Workers’ Voices

From its inception in 2001 WOB has sought to advance public education about the important role women play in today’s global economy.  The voices of working women in Mexico and the U.S. were heard at DePaul University’s conference “Cross-Border Trade at the Mexican Border” in the early 2000s.  Workers active in the Comite Fronterizo de Obreras  told stories of bad pay, sexual harassment, toxicity and lack of safey in job duties, wage theft and retaliatory firings of organizers.    Immigrant women from San Antonio spoke of the background story to the forming of Fuerza Unida when in the 1990s the Levi-Strauss factory shut its doors to relocate across the border and left 800 workers jobless overnight.  

MAQUILADORA WORKER STORIES:

From 2001 to 2014 Women on the Border gathered stories on delegations to the border from workers in the maquiladoras.  Their stories provided a human face to the impact of NAFTA.

Amparo’s Story  “Mi padre es del Valle de Bravo en el estado de Mexico. Mis padres son de Toluca que está como a media hora del D.F. Los dos de mis padres aun viven. Mi papa se llama Margarito Reyes Villega, y mi mamá se llama Amalia Galicia. Los dos son de Mexico.  Mi padre se vino a la frontera primero en el 1973…” Read more.

Juan Pablo’s Story – Interview by Josefina Castillo  “As organizer for CFO, I tried to coordinate the elections to renew the Union and to elect new plant delegates. The moment my partners and I started organizing we were fired. And there was no turn back, ten people were fired. This was a year ago. The owners did not want an independent union aside from the official Confederación de Trabajadores Mexicanos (CTM) which is a corrupt union that worked hand in hand with the Mexican government for 70 years…” Read more.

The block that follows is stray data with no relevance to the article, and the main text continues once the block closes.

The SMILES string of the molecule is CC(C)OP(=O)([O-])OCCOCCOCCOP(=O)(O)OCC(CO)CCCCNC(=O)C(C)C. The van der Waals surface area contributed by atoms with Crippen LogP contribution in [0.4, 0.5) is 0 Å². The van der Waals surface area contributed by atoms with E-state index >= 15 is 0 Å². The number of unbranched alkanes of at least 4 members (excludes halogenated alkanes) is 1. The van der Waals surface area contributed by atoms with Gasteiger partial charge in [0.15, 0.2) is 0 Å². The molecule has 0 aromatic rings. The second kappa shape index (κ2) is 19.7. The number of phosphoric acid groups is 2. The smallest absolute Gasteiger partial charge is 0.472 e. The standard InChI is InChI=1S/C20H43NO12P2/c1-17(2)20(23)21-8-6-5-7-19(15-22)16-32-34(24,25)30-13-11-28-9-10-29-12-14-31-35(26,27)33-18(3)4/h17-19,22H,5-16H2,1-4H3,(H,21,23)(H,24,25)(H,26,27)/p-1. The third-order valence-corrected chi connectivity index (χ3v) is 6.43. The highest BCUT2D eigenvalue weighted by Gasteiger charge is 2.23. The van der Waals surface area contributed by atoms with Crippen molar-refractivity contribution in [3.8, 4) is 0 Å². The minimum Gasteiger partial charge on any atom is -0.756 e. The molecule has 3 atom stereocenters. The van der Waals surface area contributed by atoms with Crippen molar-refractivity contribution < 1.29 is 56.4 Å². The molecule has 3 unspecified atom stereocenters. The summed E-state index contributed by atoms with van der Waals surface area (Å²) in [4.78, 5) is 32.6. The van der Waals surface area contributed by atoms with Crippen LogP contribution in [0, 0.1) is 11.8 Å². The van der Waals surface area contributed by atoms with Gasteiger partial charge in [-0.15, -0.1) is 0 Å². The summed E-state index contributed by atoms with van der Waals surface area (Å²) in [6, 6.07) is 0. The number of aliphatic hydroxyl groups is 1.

Juan Pablo – Interview Notes  “PIEDRAS NEGRAS, COAHUILA, MEXICO.  32 yrs. Old – DOB 28 february – 1972.  Moves from small village – Monclova, Coahuila – around 1987.  18 years old begins to work in muebleria (furniture factory).  Also job as secretario (direccion de teatro).  Short time as librarian.  Fairly young (not out to parents)… Read more.

Sofia’s Story – Interview Notes  “For us, we came only with our clothing. And the aunt who was supposed to help us didn’t help us very much at all. She didn’t give us much support. The aunt was having too many of her own problems, expecially with her husband. My husband told the supervisor this story and she went about to help us and found us a home to live in. We lived in it for about 6 months. ?During this time I began to buy my own dishes and things on layaway. I bought then from an “abonero,” people who get you things that sometimes may come through connections through companies, or sometimes the products aren’t considered safe because of “the water”… Read more.

Paty’s Story – Interview Notes  “1984 worked at Ceramico. – painted small objects?exposed to paint thinners all day – three different containers – one with paint, another with thinner and another with a solvent. The thinner was the strongest. Sat at table – during that job 2 or 3 women workers fainted in front of her. Worked there 6 years. Would get strong headaches…” Read more.

Marina’s Story – Interview Notes  “Worked as inspector of “monoblocks”.  Six months in wiring, and six months in soldering. ?No children but family dependent on her income in Mexico.  Biggest health complaint as a result of the work – bones because of having to stand so long.  Working conditions complaint: Too long of a typical workday. So tired at the end of day that she cannot clean house and can’t even talk to anyone…” Read more.

  • WOB mourns the loss of Juanita Lopez Torres (1969-2013) champion for the rights of maquiladora workers who fiercely articulated the right of working woman to be treated with respect and dignity. Some of Juanita’s spirit as a feminist advocate for working women is seen in the segments of the YouTube video World Class People (by M Bosquez)  where she described an experience of sexual harassment and how she spoke up for her right to respect, a response that ultimately cost her her job.  VIEW HERE

REFLECTIONS FROM DELEGATIONS 

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